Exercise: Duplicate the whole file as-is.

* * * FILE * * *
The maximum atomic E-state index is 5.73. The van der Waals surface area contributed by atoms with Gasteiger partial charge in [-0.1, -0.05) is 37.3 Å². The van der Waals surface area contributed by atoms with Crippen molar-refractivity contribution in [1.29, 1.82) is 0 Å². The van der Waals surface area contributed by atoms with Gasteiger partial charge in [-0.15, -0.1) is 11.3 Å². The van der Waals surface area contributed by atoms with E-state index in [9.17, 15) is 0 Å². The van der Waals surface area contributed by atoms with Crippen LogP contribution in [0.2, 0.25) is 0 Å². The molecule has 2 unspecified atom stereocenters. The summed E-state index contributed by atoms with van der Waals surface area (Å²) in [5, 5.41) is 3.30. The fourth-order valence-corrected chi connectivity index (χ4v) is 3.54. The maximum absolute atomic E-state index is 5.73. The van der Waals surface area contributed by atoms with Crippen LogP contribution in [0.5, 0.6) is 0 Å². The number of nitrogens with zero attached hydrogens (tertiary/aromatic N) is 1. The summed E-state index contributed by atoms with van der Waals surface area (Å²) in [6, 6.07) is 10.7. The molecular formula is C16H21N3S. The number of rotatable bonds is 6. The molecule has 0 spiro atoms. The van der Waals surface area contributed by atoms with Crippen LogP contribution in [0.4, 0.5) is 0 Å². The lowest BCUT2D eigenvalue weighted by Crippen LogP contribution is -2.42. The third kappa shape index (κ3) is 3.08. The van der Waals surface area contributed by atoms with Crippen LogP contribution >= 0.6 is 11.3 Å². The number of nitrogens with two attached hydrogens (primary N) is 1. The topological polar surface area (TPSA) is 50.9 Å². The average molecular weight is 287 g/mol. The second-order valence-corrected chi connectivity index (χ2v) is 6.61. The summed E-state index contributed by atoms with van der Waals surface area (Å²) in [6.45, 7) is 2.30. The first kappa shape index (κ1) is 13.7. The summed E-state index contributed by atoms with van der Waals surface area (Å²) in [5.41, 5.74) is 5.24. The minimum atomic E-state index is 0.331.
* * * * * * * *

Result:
The maximum atomic E-state index is 5.73. The van der Waals surface area contributed by atoms with Gasteiger partial charge in [-0.1, -0.05) is 37.3 Å². The van der Waals surface area contributed by atoms with Crippen molar-refractivity contribution in [1.29, 1.82) is 0 Å². The van der Waals surface area contributed by atoms with Gasteiger partial charge in [-0.15, -0.1) is 11.3 Å². The van der Waals surface area contributed by atoms with E-state index in [9.17, 15) is 0 Å². The van der Waals surface area contributed by atoms with Crippen LogP contribution in [0.2, 0.25) is 0 Å². The molecule has 2 unspecified atom stereocenters. The summed E-state index contributed by atoms with van der Waals surface area (Å²) in [5, 5.41) is 3.30. The fourth-order valence-corrected chi connectivity index (χ4v) is 3.54. The maximum absolute atomic E-state index is 5.73. The van der Waals surface area contributed by atoms with Crippen LogP contribution in [0.5, 0.6) is 0 Å². The number of nitrogens with zero attached hydrogens (tertiary/aromatic N) is 1. The summed E-state index contributed by atoms with van der Waals surface area (Å²) in [6, 6.07) is 10.7. The molecular formula is C16H21N3S. The number of rotatable bonds is 6. The molecule has 0 spiro atoms. The van der Waals surface area contributed by atoms with Crippen LogP contribution in [0.4, 0.5) is 0 Å². The lowest BCUT2D eigenvalue weighted by Crippen LogP contribution is -2.42. The third kappa shape index (κ3) is 3.08. The van der Waals surface area contributed by atoms with Crippen LogP contribution >= 0.6 is 11.3 Å². The number of nitrogens with two attached hydrogens (primary N) is 1. The topological polar surface area (TPSA) is 50.9 Å². The average molecular weight is 287 g/mol. The second-order valence-corrected chi connectivity index (χ2v) is 6.61. The summed E-state index contributed by atoms with van der Waals surface area (Å²) in [6.45, 7) is 2.30. The first kappa shape index (κ1) is 13.7. The summed E-state index contributed by atoms with van der Waals surface area (Å²) in [5.41, 5.74) is 5.24. The minimum atomic E-state index is 0.331.